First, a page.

It is not as if these giant companies demonstrate any gratitude to the people who save them again and again. Instead, U.S. companies are fast quitting the country in which they were chartered and prospered. These corporations, which were built on the backs of American workers, are shipping millions of jobs and whole industries to repressive foreign regimes abroad, such as China.

    Over 70 percent of Americans in a September 2000 Business Week poll said corporations had “too much control over their lives.” It’s gotten worse with the last decade’s corporate corruption and crime wave.

    Wal-Mart imports over $20 billion a year in products from sweatshops in China. About a million Wal-Mart workers make under $10.50 per hour before deductions—many in the $8 an hour range. While Wal-Mart’s CEO makes about $11,000 a hour plus benefits and perks.

    This scenario has metastasized through the economy. One in three workers in the U.S. makes Wal-Mart level wages. Fifty million people have no health insurance and every year about 45,000 die because they cannot afford diagnosis or treatment. Child poverty is climbing as household income falls. Unemployment and underemployment are near 20% levels. The federal minimum wage, adjusted for inflation since 1968, would be $10.00 per hour now. Instead, it is $7.25.

    Yet one percent of the richest Americans have financial wealth equivalent to the bottom ninety-five percent of the people. Corporate profits and compensation of corporate bosses are at record levels. While companies, excluding financial firms, are sitting on two trillion dollars in cash.

    On February 7, President Obama showed us where the power is by walking across LaFayette Park from the White House to the headquarters of the U.S. Chamber of Commerce. Before a large audience of CEOs, he pleaded for them to invest more in jobs in America. Imagine, CEOs of pampered, privileged mega-companies often on welfare and in trouble with the law sitting there while the President curtsied.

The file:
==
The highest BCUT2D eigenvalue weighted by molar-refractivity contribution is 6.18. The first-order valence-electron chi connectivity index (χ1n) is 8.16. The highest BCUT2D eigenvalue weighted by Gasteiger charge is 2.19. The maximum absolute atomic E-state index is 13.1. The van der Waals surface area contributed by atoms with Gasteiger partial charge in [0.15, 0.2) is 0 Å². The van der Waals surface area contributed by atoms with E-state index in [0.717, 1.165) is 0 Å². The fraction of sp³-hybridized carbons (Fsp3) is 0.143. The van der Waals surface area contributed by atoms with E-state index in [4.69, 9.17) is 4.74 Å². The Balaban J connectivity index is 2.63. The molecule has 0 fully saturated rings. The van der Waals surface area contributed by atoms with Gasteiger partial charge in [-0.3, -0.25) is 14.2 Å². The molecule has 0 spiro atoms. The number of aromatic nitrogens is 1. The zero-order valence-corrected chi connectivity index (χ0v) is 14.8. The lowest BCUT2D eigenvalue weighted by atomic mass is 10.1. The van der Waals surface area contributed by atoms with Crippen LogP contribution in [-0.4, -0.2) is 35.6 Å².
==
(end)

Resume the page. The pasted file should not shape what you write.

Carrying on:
With Bill Clinton in the Nineties, corporate lobbies tightened their grip on our country by greasing through Congress both NAFTA and the World Trade Organization agreements that subordinated our sovereignty and workers to the global government of corporations.

    All this adds to the growing sense of powerlessness by the citizenry. They experience hundreds of thousands of preventable deaths and many more injuries every year in the workplace, the environment, and the marketplace. Massive budgets and technologies do not go to reduce these costly casualties, instead they go to the big business of exaggerated security threats.

    While the ObamaBush deficit-financed wars in Afghanistan and Iraq have been destroying those nations, our public works here, such as mass transit, schools and clincs crumble for lack of repairs. Foreclosures keep rising.

    The debt servitude of consumers is stripping them of control of their own money as fine print contracts, credit ratings and credit scores tighten the noose on family budgets.

    Half of democracy is showing up. Too many Americans, despairingly, are not “showing up” at the polls, at rallies, marches, courtrooms or city council meetings. If “we the people” want to reassert our proper constitutional sovereignty over our country—we can start by amassing ourselves in public squares and around the giant buildings of our rulers.

    In a country that has so many problems it doesn’t deserve and so many solutions that it doesn’t apply; all things are possible when people begin looking at themselves for the necessary power to produce a just society.

  6. paulie

    You can disagree with Nader all you want. I agree with some parts of what he says here and not others. But I don’t agree that “The headline is misleading. Mr Nader attacks actions by the federal government and the bipartisan party, not actions by corporations.”

  7. Gene Berkman

    No Paulie, the headline is misleading. The actions he attacks are actions taken by government. He ascribes responsibility for those actions to corporate power, but his evidence never rises above the level of assertion.

    Yes, American companies employ people in “repressive China” but China is less repressive since American, European & Japanese companies began to employ people there.